Samuel Butler, The Way of All Flesh: Ch. 43

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Chapter XLIII

So important did Theobald consider this matter that he made a special journey to Roughborough before the half year began.  It was a relief to have him out of the house, but though his destination was not mentioned, Ernest guessed where he had gone.

To this day he considers his conduct at this crisis to have been one of the most serious laches of his life—one which he can never think of without shame and indignation.  He says he ought to have run away from home.  But what good could he have done if he had?  He would have been caught, brought back and examined two days later instead of two days earlier.  A boy of barely sixteen cannot stand against the moral pressure of a father and mother who have always oppressed him any more than he can cope physically with a powerful full-grown man.  True, he may allow himself to be killed rather than yield, but this is being so morbidly heroic as to come close round again to cowardice; for it is little else than suicide, which is universally condemned as cowardly.

On the re-assembling of the school it became apparent that something had gone wrong.  Dr Skinner called the boys together, and with much pomp excommunicated Mrs Cross and Mrs Jones, by declaring their shops to be out of bounds.  The street in which the “Swan and Bottle” stood was also forbidden.  The vices of drinking and smoking, therefore, were clearly aimed at, and before prayers Dr Skinner spoke a few impressive words about the abominable sin of using bad language.  Ernest’s feelings can be imagined.

Next day at the hour when the daily punishments were read out, though there had not yet been time for him to have offended, Ernest Pontifex was declared to have incurred every punishment which the school provided for evil-doers.  He was placed on the idle list for the whole half year, and on perpetual detentions; his bounds were curtailed; he was to attend junior callings-over; in fact he was so hemmed in with punishments upon ever side that it was hardly possible for him to go outside the school gates.  This unparalleled list of punishments inflicted on the first day of the half year, and intended to last till the ensuing Christmas holidays, was not connected with any specified offence.  It required no great penetration therefore, on the part of the boys to connect Ernest with the putting Mrs Cross’s and Mrs Jones’s shops out of bounds.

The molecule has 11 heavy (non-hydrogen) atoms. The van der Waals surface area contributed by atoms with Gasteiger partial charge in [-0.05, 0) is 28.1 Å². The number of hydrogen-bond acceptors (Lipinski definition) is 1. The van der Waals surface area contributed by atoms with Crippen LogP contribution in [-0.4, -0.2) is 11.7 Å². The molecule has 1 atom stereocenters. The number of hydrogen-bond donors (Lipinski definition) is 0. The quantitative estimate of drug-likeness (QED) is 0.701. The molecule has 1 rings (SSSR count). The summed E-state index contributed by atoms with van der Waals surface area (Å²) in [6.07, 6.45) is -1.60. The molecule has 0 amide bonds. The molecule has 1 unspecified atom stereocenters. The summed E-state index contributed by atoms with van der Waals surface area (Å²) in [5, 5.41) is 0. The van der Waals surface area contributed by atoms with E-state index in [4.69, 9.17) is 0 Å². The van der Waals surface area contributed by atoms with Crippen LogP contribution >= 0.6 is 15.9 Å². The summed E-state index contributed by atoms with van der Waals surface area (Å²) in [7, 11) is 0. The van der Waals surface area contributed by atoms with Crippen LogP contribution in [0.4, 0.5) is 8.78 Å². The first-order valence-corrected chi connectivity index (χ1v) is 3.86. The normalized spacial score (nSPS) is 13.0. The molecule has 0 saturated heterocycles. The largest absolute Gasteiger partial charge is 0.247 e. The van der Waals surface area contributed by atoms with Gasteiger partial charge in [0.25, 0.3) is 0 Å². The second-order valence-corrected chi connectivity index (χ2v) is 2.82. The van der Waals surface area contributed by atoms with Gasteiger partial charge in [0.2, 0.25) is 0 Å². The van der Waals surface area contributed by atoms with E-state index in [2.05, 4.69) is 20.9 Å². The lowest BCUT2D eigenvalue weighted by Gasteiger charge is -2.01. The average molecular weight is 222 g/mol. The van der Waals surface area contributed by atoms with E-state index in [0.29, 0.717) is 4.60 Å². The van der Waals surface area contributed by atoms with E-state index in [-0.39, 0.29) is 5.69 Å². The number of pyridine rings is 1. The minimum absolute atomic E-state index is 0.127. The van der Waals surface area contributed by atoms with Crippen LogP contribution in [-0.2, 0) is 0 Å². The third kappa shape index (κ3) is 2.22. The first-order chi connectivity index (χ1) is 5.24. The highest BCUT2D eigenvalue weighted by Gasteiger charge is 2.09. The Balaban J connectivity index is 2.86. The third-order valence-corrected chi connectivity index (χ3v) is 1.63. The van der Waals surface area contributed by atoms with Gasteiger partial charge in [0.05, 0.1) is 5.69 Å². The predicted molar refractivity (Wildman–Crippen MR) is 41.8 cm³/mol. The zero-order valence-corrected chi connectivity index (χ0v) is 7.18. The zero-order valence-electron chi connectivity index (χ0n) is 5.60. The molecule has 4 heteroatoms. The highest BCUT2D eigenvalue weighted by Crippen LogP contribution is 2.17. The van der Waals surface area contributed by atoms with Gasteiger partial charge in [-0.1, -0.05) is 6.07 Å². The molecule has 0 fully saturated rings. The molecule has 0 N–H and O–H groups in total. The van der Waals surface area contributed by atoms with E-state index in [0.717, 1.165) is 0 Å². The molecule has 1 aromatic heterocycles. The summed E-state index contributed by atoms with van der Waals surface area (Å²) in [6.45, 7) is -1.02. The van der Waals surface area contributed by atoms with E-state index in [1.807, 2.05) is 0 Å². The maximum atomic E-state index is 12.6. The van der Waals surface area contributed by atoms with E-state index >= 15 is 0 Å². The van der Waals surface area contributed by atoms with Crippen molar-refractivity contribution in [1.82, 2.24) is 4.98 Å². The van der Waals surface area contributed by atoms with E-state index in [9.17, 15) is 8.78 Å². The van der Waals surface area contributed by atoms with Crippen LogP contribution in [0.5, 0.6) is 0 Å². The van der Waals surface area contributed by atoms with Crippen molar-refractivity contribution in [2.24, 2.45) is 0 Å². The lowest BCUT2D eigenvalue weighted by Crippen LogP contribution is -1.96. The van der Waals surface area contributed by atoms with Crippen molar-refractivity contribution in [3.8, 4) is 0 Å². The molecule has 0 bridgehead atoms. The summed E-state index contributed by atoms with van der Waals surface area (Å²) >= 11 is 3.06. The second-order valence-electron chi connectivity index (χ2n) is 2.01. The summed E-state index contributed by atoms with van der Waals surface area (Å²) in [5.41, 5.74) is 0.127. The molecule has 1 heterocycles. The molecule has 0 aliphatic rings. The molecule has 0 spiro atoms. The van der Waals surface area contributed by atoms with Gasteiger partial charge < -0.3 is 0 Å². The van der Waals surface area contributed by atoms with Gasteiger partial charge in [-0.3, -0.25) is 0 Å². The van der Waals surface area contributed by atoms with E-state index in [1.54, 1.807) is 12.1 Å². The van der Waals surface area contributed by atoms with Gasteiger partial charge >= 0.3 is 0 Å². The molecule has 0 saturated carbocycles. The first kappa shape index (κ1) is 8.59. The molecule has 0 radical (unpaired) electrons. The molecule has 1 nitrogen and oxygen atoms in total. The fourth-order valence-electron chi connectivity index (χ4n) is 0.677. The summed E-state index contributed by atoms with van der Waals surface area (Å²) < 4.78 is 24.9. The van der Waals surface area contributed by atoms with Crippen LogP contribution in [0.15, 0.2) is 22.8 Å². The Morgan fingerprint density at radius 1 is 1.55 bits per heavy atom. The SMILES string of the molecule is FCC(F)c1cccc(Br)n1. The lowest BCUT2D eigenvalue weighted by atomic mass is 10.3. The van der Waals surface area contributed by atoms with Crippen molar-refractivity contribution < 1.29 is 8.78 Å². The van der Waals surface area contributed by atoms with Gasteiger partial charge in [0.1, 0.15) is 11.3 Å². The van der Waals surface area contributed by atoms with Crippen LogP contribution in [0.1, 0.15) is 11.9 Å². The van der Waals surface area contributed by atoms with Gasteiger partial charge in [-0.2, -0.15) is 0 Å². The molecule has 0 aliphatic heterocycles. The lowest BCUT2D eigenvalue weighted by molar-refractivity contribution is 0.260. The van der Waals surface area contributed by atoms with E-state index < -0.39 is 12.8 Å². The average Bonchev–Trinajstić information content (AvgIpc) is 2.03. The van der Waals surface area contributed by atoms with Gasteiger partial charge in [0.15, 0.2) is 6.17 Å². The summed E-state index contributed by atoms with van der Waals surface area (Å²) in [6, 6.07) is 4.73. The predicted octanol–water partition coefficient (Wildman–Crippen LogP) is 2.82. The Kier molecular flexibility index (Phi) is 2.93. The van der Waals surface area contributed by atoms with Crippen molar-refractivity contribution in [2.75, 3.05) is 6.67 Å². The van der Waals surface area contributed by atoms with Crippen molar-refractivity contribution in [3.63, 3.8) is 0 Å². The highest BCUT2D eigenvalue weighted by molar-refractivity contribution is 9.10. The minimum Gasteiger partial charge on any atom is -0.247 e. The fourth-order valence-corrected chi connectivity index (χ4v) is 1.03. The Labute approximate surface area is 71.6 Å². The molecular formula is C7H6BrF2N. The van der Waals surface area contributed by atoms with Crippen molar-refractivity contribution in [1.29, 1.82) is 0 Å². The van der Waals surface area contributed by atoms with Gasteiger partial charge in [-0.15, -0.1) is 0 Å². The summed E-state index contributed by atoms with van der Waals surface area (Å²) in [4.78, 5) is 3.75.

Great indeed was the indignation about Mrs Cross who, it was known, remembered Dr Skinner himself as a small boy only just got into jackets, and had doubtless let him have many a sausage and mashed potatoes upon deferred payment.  The head boys assembled in conclave to consider what steps should be taken, but hardly had they done so before Ernest knocked timidly at the head-room door and took the bull by the horns by explaining the facts as far as he could bring himself to do so.  He made a clean breast of everything except about the school list and the remarks he had made about each boy’s character.  This infamy was more than he could own to, and he kept his counsel concerning it.  Fortunately he was safe in doing so, for Dr Skinner, pedant and more than pedant though he was, had still just sense enough to turn on Theobald in the matter of the school list.  Whether he resented being told that he did not know the characters of his own boys, or whether he dreaded a scandal about the school I know not, but when Theobald had handed him the list, over which he had expended so much pains, Dr Skinner had cut him uncommonly short, and had then and there, with more suavity than was usual with him, committed it to the flames before Theobald’s own eyes.

Ernest got off with the head boys easier than he expected.  It was admitted that the offence, heinous though it was, had been committed under extenuating circumstances; the frankness with which the culprit had confessed all, his evidently unfeigned remorse, and the fury with which Dr Skinner was pursuing him tended to bring about a reaction in his favour, as though he had been more sinned against than sinning.